Modern furniture defines interior space by geometric form, neutral palettes and a strong emphasis on function rather than flourish. Furnishings are frequently asymmetrical, with sleek and polished surfaces; metal and glass are common construction materials. Other materials for both modern living room furniture and decorating accessories include vinyl, melamine, Formica, plywood, fiberglass, steel, aluminum and wrought iron. Modern design emerged in the second half of the 20th century, reflecting the new technologies, materials and philosophies of the Machine Age.
Urban furniture, a sub style of contemporary, is minimalist in feel and smaller in scale, suited to apartment living. The lines of cocktail tables, end tables and sofas are clean. Wood finishes in dark brown or black are typically textured with brushed metal highlights or glass accents.
Rustic, including the two sub categories, Lodge and Southwestern, furniture styles are recognizable by their simple lines, rough-hewn look and practicality. Living room furniture tends to be substantial and over-sized. Distressed or natural finishes are commonly used. Furnishings can feature textured, natural elements like tree knots, twig ends and bark. Cedar and pine are the most common construction materials for Rustic style furniture.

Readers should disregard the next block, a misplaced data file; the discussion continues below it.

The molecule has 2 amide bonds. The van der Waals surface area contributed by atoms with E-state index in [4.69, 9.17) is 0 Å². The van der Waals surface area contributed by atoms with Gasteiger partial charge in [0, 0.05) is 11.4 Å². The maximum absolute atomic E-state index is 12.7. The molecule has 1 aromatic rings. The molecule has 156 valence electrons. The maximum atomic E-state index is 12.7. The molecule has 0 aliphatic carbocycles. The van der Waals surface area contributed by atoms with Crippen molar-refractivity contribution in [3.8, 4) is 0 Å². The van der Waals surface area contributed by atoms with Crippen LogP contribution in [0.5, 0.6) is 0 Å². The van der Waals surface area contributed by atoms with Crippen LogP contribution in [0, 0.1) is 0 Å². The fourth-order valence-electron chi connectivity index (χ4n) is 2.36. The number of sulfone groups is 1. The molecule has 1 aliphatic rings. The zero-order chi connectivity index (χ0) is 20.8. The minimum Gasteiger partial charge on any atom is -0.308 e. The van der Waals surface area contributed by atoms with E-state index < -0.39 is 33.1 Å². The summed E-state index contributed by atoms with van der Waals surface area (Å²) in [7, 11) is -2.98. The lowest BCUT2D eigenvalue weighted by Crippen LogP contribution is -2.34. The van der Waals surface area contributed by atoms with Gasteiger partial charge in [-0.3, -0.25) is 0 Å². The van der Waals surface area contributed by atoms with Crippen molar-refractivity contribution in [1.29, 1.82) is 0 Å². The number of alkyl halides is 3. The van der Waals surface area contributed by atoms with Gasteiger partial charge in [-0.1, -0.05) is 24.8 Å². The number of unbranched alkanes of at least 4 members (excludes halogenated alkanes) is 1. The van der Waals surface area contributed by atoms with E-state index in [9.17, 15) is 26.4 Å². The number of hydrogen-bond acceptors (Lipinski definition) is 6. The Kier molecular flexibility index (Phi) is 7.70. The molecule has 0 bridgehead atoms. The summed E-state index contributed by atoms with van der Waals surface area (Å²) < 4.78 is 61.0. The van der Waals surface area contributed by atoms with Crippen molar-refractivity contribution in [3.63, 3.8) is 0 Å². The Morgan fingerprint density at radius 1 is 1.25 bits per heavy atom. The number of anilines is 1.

Still substantial looking and made from natural materials, but more refined in appearance, Lodge style furnishings possess a casual elegance. In addition to wood, Lodge furniture uses leather and wool; fabrics are often imprinted with rural or outdoor themes. Plaid is also a popular choice.
Southwestern furniture shares many of the same characteristics of the Rustic and Lodge styles, but specifically reflects the rich history of the Southwestern States. This includes the use of Navajo cultural symbols and themes, predominately in silver and turquoise, as décor accents.
Country furniture reflects the geographic location of its origin. The range of styles is numerous and includes the popular sub groups Cottage, Nostalgic, French Country, Shaker and Mission.
The more traditional old country furniture tended to be heavier and darker. But due to European influences, later trends of country style furniture employed lighter finishes, smaller scale and simpler detail. Having a comfortable feel, country furniture is usually constructed of wood, in milk-painted or natural wood finishes. Colors are typically muted. Formal country can be described as busy, with lots of detailing and flourishes.